The Great Depression.
I know it from the moment I open my eyes.
A thick fog that has descended on my face and chest while I was sleeping.
It wraps its wispy tendrils around my heart and gently squeezes.
And I exhale slowly…
and laboriously remove myself from bed
and face familiar.
And greet her cooly.
This is how my depression announces herself.
Sometimes she’s triggered.
Sometimes she appears for seemingly no reason at all.
She never really leaves…
like a friend who has so many items at your house that they have closet space.
It used to be that I got depressed for being depressed, which is “Inception” type levels of depressing.
I don’t see it that way.
When I’m suffering from (what I call) a bout of depression I start listening.
Because depression is (to me) just the messenger, and its common decency NOT to shoot the messenger.
The things that come up for me when I’m depressed, are REAL things that I should have handled, but I was so busy NOT being depressed I let it slide or I overlooked it.
I say things when I’m depressed that I would never say when I’m not even though they are true.
I also say “no” to things I really want to say “no” to when I’m NOT depressed but don’t.
And she’s changed, my depression.
Before, these bouts would leave me suicidal, popping pills, and downing Jack Daniels, skipping practice, curled in a ball questioning my purpose in life.
Now it’s like, I need down time, leave me alone for a few hours, I’m going to take a social media break, I’m going to eat a handful of sour patch kids, I’m going to go train but don’t annoy me, I want a good meal, I need a glass of wine, I wish I was divorced already. Why aren’t we divorced already? Where’s my meet schedule. WTF is my agent doing? I wish I had more financial support, I wish I had more money, I hope I run fast, God I need to run fast.
And we all have thoughts like this…except that for me during this time these thoughts are on a loop that runs incessantly until the fog lifts.
My depression is caused by my hormones and the way they cycle ahead of my cycle (sorry if that’s TMI for you).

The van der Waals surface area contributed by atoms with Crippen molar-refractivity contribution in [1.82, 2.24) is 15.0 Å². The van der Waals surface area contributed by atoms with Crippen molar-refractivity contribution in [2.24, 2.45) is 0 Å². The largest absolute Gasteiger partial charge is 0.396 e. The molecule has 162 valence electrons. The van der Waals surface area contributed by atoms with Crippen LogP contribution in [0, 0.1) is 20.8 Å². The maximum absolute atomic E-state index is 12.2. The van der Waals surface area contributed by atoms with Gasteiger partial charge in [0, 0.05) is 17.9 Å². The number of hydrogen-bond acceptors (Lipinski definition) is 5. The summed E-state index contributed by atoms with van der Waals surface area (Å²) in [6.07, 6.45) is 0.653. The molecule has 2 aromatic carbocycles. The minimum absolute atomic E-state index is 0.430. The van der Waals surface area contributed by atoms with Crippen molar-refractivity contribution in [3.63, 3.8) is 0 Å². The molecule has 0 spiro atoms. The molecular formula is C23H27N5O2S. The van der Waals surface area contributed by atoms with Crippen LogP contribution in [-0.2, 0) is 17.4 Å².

It’s called PMDD (Premenstrual dysphoric disorder).
And it f**king sucks.
Because the only real management for this requires taking hormones (and I’m 100% against that) or taking SSRIs or Anti-Depressants.
So I tried the latter in 2016 during the indoor season. And I couldn’t find the desire or will to compete, would hear the gun go off and not move until I felt like it, almost always a step later than everyone else. It was the first time I didn’t make an indoor team I wanted to make.
All because I had to make a choice between suicidal thoughts, depression, or hormone therapy.
Several months later, off the SSRIs and I’m leaving the Olympics with two gold medals.
But let me tell you the real reason I’m against hormone therapy.
I test my hormone levels every year. I believe in holistic health, and I want/need to know what I’m working with and where my deficiencies are- for sure.
That’s how I know that my progesterone levels are low.
So low that sleep is a problem.
So low that I’m more susceptible to depression.
So low that I’m migraine prone.
So low that I couldn’t get pregnant if I wanted to without intervention.
My doctor (at that time) and I decided to increase my progesterone levels with a cream.
Worked like a charm.
I was sleeping like a baby.
I was pleasant.
I was no longer getting my bi-monthly migraines.
I was also no longer me.
I would go to practice and not feel that killer instinct I nurture and welcome before lining up in the blocks for competitive starts.
And I knew then after only a week that there was no way I could tinker with my progesterone levels and compete the way I wanted to at the same time.
And I knew it was awful that I was essentially choosing to suffer in order to compete the way I wanted to.
But it was my choice to make.
So I made it.
And it took me two years figuring out how to get from that suicidal depressed girl, to the slightly bitchy depressed girl I become now.
Which let me tell you is a real victory for all of us. Especially those close to me.
And the solution for me was simple:
Give yourself permission to feel what you feel.
Listen to what your thoughts are telling you.
Spend EXTRA time doing you, or taking care of yourself.
Address only what’s real or true.
Write the rest off.
Understand it will pass.
Ride it out.
Like they say in buddhism (one of the Four Noble Truths) “everything is impermanent” that low you’re experiencing, and yes, also that high you’re on.
It’s all temporary.
So what do you do?
The only thing you can do.
Be where you are.
Blogger's Note: This isn't a commentary on IAAF's latest ruling on Athletes with Differences of Sexual Development and Female Classification. It does however point out that there's more to the hormonal landscape than the categories: performance enhancing or non performance enhancing and about the little choices we make daily choosing between performance and health. This includes but is not limited to decided to use birth control pills, IUDs, etc. The use of medication to treat mental health issues. In any case, it's not an easy landscape to navigate.